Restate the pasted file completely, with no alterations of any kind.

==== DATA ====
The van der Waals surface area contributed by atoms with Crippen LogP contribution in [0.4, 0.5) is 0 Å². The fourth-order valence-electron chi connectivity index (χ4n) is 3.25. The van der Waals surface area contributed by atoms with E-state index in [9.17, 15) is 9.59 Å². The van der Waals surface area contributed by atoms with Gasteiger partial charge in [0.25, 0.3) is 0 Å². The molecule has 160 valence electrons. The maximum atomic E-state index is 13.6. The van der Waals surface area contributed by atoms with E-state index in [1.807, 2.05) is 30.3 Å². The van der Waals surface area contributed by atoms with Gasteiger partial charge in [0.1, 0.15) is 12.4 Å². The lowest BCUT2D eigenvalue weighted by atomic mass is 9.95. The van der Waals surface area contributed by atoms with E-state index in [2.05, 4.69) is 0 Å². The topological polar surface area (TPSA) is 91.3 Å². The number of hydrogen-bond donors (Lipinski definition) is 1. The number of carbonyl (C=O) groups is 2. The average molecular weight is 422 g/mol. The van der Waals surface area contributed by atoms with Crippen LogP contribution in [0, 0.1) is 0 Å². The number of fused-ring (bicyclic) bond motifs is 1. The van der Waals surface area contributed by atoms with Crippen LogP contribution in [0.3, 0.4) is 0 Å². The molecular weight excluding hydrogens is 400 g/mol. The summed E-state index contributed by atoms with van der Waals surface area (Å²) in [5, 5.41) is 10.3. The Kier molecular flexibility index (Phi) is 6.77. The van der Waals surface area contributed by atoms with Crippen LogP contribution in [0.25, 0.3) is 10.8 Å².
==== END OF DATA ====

The van der Waals surface area contributed by atoms with Crippen LogP contribution in [0.4, 0.5) is 0 Å². The fourth-order valence-electron chi connectivity index (χ4n) is 3.25. The van der Waals surface area contributed by atoms with E-state index in [9.17, 15) is 9.59 Å². The van der Waals surface area contributed by atoms with Gasteiger partial charge in [0.25, 0.3) is 0 Å². The molecule has 160 valence electrons. The maximum atomic E-state index is 13.6. The van der Waals surface area contributed by atoms with E-state index in [1.807, 2.05) is 30.3 Å². The van der Waals surface area contributed by atoms with Gasteiger partial charge in [0.1, 0.15) is 12.4 Å². The lowest BCUT2D eigenvalue weighted by atomic mass is 9.95. The van der Waals surface area contributed by atoms with E-state index in [2.05, 4.69) is 0 Å². The topological polar surface area (TPSA) is 91.3 Å². The number of hydrogen-bond donors (Lipinski definition) is 1. The number of carbonyl (C=O) groups is 2. The average molecular weight is 422 g/mol. The van der Waals surface area contributed by atoms with Crippen LogP contribution in [0, 0.1) is 0 Å². The number of fused-ring (bicyclic) bond motifs is 1. The van der Waals surface area contributed by atoms with Crippen LogP contribution in [0.3, 0.4) is 0 Å². The molecular weight excluding hydrogens is 400 g/mol. The summed E-state index contributed by atoms with van der Waals surface area (Å²) in [5, 5.41) is 10.3. The Kier molecular flexibility index (Phi) is 6.77. The van der Waals surface area contributed by atoms with Crippen LogP contribution in [0.25, 0.3) is 10.8 Å².